Some conditions require people to attend physical therapy sessions regularly, but many want to do their part to help prevent the spread of COVID-19 by staying at home.
For many people, however, continuity is a key factor in their rehabilitation.
To help address the issue, some physical therapists are going the same route as those in a variety of professions by emphasizing the services they can offer online.
“It’s almost like being in a clinic, but not quite,” said Tony Zuloaga, center manager for NovaCare Rehabilitation’s Peters Township location. “We cannot do the hands-on part, but at least it is better than losing what they have or not having anything at all.”
At this point, therapists are seeing patients at the center on a limited basis, with necessary screenings and preventive measures against COVID-19, and in-home sessions can be scheduled taking similar precautions.
For those who are following stay-at-home directives related to the novel coronavirus, the center is offering Telerehab, “basically a face-to-face session through video and audio,” Zuloaga said.
“It is over a platform that’s secure and is also HIPAA-compliant,” he said, referencing privacy requirements of the federal Health Insurance Portability and Accountability Act of 1996.
“During those sessions, we can see how the patient is doing. We can assess how the patient is doing because we have the video capability. The patient can ask us questions,” he continued. “We can give them exercises. I can share my screen, and I have videos of exercises. In turn, we can also send them videos of those exercises via email or through an app that they can download.”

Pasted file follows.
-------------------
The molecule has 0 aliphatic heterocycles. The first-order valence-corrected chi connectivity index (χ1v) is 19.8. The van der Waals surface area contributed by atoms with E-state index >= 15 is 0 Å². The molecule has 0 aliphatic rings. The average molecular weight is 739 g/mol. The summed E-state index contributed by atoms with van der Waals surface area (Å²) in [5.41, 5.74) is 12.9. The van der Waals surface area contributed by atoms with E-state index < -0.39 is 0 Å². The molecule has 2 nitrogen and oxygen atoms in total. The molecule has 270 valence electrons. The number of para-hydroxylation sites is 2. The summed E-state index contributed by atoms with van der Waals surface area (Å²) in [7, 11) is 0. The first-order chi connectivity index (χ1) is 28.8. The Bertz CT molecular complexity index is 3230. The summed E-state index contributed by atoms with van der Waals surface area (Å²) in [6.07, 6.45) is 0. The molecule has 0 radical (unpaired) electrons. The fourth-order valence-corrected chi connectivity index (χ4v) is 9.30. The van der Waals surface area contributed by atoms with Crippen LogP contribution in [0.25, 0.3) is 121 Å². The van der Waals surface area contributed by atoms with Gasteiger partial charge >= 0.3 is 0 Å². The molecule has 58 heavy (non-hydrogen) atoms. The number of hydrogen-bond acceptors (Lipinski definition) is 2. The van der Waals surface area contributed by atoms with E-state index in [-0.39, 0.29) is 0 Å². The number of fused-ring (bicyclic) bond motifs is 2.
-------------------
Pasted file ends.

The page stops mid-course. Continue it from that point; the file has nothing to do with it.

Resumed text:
Advanced technological aptitude is not necessarily required.
“The process is very, very simple,” Zuloaga said. “You can do it with your phone. You can do it with a tablet, or you can do it with a computer.”
A longtime practitioner who is certified in orthopedic physical therapy by the American Board of Physical Therapy Specialties, Zuloaga wants to spread the word about the availability of Telerehab.
“What we’re trying to promote is that people that who shouldn’t come, who don’t feel comfortable coming out, stay home. You have this alternative,” he said. “We don’t want groups of people together at the same time, and we don’t want the most vulnerable to be exposed to potential infection.”
While virtual sessions do have their limitations, Zuloaga and his colleagues consider them to be effective with regard to helping patients feel better, which in turn requires them to perform prescribed movements and exercises properly.
“It’s very easy to compensate and to do things that you believe you may be doing them right,” Zuloaga said. “But you may not.”